My Favorite Trio Tracks: #6 – Wicked Little Town (from Trio Season 4, #5)

I’m not known for having a knack for spot-on cover songs, especially when they involve any sort of specificity in guitar playing. I’m a much more approximate kind of guy.

I’m also not known for controlled use of vibrato, or willingness to commit my falsetto to record.

It’s the presence of all of those elements that make my relatively off-the-cuff cover of Hedwig and the Angry Inch‘s “Wicked Little Town” in Trio Season 4, #5 one of my favorite Trio performances, despite some quibbles re: flatness.

(I bet some of you Googlers would love to see some chords here. Unfortunately, I haven’t played this in three years and I have work in the morning. I do recall that I’m capoed relatively high – perhaps seventh fret? I’ll come back with a transcription as soon as I’m able.)

I often remark that I’m not much of a musical fan, but I freely admit that one of my lifelong dreams is to play Hedwig. That said, I’m actually a much better vocal fit for his other half, Tommy Gnosis, as voiced in the film by Hedwig co-originator Stephen Trask.

My Favorite Trio Tracks: #7 – Will It Ever Come (from Trio Season 3, #1)

I’ve now exhausted my favorite tracks from Trio’s first two seasons – their lo-fi production values and still-developing vocals bar them from the apex of my favorites list.

Tonight’s selection is the first song of Season 3, and thus the first ever “hi-fi” Trio recorded (and preserved) as a high quality wav rather than a crummy real audio file.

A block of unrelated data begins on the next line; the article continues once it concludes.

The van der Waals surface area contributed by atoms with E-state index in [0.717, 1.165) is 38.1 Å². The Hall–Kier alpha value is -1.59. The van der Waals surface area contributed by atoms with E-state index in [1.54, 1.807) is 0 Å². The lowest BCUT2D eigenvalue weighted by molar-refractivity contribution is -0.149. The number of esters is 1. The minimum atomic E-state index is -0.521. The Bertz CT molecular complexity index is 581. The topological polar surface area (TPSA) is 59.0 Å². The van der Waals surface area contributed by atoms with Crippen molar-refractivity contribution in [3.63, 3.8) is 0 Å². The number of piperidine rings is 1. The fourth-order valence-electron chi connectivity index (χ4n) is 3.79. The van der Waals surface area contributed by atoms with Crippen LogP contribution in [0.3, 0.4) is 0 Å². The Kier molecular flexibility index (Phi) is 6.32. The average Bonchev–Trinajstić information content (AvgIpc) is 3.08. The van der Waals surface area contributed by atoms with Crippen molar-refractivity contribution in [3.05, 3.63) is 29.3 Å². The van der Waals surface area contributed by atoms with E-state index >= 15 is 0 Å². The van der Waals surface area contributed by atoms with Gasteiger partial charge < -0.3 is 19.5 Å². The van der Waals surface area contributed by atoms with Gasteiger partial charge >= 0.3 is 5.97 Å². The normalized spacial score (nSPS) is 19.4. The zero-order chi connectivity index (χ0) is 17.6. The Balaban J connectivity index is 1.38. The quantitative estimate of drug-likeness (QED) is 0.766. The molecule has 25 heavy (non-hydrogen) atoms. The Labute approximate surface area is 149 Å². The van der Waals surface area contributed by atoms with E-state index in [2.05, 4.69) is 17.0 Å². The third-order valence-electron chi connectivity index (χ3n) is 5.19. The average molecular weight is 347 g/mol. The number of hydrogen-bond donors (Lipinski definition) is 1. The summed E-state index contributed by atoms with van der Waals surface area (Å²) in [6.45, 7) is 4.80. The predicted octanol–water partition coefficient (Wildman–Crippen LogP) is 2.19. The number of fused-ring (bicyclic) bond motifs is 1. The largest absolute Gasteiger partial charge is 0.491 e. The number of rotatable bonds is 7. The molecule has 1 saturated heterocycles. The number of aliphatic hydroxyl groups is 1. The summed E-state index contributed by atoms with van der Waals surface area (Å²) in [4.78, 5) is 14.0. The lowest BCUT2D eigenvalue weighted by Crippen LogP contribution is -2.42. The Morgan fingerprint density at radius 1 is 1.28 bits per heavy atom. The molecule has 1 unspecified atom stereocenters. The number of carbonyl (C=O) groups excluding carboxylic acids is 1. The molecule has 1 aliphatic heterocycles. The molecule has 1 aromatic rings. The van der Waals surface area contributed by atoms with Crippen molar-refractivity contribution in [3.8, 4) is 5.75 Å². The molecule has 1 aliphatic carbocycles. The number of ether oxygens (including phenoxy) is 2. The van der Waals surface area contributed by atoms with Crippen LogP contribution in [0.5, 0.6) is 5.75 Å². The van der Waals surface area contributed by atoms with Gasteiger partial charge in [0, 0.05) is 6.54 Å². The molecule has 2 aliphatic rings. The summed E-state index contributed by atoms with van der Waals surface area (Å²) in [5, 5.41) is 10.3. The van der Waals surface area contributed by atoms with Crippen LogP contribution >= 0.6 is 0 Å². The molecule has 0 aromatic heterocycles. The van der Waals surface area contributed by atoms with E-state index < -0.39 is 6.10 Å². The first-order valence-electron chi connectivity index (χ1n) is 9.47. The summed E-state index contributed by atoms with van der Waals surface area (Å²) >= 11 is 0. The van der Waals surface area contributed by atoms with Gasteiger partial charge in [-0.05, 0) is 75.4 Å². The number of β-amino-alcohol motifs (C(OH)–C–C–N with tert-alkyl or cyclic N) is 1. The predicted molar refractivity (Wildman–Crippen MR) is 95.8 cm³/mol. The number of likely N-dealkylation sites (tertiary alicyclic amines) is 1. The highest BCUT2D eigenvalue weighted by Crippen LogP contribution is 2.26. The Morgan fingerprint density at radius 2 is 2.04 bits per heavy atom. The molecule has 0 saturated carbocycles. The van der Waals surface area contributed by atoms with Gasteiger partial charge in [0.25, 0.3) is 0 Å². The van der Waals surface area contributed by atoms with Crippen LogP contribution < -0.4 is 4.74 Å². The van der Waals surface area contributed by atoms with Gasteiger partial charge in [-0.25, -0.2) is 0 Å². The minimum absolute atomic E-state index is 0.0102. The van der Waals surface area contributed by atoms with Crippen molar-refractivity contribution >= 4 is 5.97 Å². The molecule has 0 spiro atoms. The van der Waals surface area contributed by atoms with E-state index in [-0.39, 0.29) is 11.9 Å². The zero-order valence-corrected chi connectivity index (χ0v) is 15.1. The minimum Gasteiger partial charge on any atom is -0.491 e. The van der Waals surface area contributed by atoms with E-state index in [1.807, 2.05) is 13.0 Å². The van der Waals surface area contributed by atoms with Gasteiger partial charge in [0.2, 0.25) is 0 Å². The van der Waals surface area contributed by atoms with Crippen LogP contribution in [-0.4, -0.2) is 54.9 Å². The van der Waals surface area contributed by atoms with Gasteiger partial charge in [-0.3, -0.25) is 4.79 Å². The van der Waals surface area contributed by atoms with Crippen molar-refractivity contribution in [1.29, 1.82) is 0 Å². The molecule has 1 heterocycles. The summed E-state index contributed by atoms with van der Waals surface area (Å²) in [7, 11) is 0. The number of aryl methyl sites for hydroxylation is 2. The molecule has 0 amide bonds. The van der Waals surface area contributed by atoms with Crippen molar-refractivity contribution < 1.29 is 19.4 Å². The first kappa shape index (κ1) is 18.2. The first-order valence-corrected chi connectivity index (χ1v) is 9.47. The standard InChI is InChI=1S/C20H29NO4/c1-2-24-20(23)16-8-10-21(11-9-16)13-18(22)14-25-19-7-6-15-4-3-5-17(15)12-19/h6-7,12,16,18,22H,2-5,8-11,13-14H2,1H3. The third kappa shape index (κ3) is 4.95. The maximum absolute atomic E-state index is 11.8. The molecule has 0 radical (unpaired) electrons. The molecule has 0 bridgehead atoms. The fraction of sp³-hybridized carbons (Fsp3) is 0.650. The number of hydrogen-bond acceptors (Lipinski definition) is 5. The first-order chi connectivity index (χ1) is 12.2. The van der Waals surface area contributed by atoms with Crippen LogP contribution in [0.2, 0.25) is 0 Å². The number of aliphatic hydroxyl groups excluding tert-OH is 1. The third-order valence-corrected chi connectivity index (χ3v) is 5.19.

The song in question is a raucous, improvisational, up-tempo take on “Will It Ever Come.”

After I built my top fifteen list I was a little puzzled at the placement of this track on the upper half … it’s not nearly as definitive as some of the songs that I’ve highlighted so far. Yet, every re-listen proves its place: I wish every Trio could stay faithful to the framework of a tune while remaining this carefree and spirited.

My Favorite Trio Tracks: #8 – Icy Cold (from Trio Season 2, #15)

No matter how premeditated or rehearsed Trio has become over the years, it often yields surprising results – even in the control-freakish Season 5 I nailed a reinvention of “Other Plans” in single take.

When I had my tonsils removed in 2002 I had no way of knowing how it would impact my singing. I waited, impatiently for my throat to heal enough that I could sing.

As my first sans-tonsil week ended my voice started to return to normal. At first I sounded weird and too-open – like Bjork. Higher notes were less constrained, lower ones more boomy.

I decided that I had to document my altered vocals with a Trio, but with my singing handicapped my song choices were limited. As a result, on the few songs I could sing I spent more time rehearsing my guitar parts than vocals – my voice wouldn’t stand up to repeated tries at each song, so my fingers had to deliver their peak performance.

That’s how I arrived at this fantastic version of “Icy Cold,” from Trio Season 2, #15. The fingerstyle passages at the beginning and end were played exactly as arranged – I didn’t ad-lib at all (highly unusual for me when it comes to intricate guitar pieces).

At the time the addition seemed like a lark, but over the years it’s held up as one of the best all Trio performances – a one-time-only reinvention of one of my favorite original songs.

My Favorite Trio Tracks: #9 – Typical (from Trio Season 2, #13)

Trio can act as a snapshot, catching songs as they transform from one form to another. That’s certainly the case with this recording of “Typical,” from Trio Season 2, #13.

At the time the song was a year and a half old, and it still hadn’t truly found its niche, but as soon as I ad-libbed my first staccato between-verse riff while recording this Trio I knew I had found the way “Typical” was meant to be played.